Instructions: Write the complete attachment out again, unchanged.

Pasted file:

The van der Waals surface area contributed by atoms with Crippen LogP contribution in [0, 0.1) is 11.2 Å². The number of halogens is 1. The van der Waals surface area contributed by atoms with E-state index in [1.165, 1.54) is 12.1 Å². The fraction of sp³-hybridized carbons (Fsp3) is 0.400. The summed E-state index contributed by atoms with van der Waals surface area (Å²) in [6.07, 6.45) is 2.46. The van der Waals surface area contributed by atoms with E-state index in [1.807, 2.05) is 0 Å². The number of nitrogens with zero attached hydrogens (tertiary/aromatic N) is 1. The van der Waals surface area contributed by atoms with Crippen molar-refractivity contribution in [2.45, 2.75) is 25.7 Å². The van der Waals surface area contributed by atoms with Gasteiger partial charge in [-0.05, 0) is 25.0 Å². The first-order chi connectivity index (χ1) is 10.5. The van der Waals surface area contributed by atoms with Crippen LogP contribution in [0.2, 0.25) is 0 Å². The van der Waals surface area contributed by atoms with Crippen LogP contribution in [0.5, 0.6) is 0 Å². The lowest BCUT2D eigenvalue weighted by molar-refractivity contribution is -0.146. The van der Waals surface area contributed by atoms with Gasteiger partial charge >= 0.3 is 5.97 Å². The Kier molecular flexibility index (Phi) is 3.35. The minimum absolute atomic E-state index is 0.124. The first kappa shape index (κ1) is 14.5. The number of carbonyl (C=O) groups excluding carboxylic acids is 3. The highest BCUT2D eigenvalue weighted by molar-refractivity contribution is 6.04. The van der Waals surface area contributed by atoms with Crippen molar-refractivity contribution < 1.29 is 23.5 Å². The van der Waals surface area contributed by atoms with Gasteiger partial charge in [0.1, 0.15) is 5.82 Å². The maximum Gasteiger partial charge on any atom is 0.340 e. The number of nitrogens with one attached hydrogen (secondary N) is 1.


The van der Waals surface area contributed by atoms with Crippen LogP contribution in [0, 0.1) is 11.2 Å². The number of halogens is 1. The van der Waals surface area contributed by atoms with E-state index in [1.165, 1.54) is 12.1 Å². The fraction of sp³-hybridized carbons (Fsp3) is 0.400. The summed E-state index contributed by atoms with van der Waals surface area (Å²) in [6.07, 6.45) is 2.46. The van der Waals surface area contributed by atoms with E-state index in [1.807, 2.05) is 0 Å². The number of nitrogens with zero attached hydrogens (tertiary/aromatic N) is 1. The van der Waals surface area contributed by atoms with Crippen molar-refractivity contribution in [2.45, 2.75) is 25.7 Å². The van der Waals surface area contributed by atoms with Gasteiger partial charge in [-0.05, 0) is 25.0 Å². The first-order chi connectivity index (χ1) is 10.5. The van der Waals surface area contributed by atoms with Crippen LogP contribution in [0.2, 0.25) is 0 Å². The van der Waals surface area contributed by atoms with Crippen LogP contribution in [0.5, 0.6) is 0 Å². The lowest BCUT2D eigenvalue weighted by molar-refractivity contribution is -0.146. The van der Waals surface area contributed by atoms with Gasteiger partial charge >= 0.3 is 5.97 Å². The Kier molecular flexibility index (Phi) is 3.35. The minimum absolute atomic E-state index is 0.124. The first kappa shape index (κ1) is 14.5. The number of carbonyl (C=O) groups excluding carboxylic acids is 3. The highest BCUT2D eigenvalue weighted by molar-refractivity contribution is 6.04. The van der Waals surface area contributed by atoms with Crippen molar-refractivity contribution < 1.29 is 23.5 Å². The van der Waals surface area contributed by atoms with Gasteiger partial charge in [0.1, 0.15) is 5.82 Å². The maximum Gasteiger partial charge on any atom is 0.340 e. The number of nitrogens with one attached hydrogen (secondary N) is 1.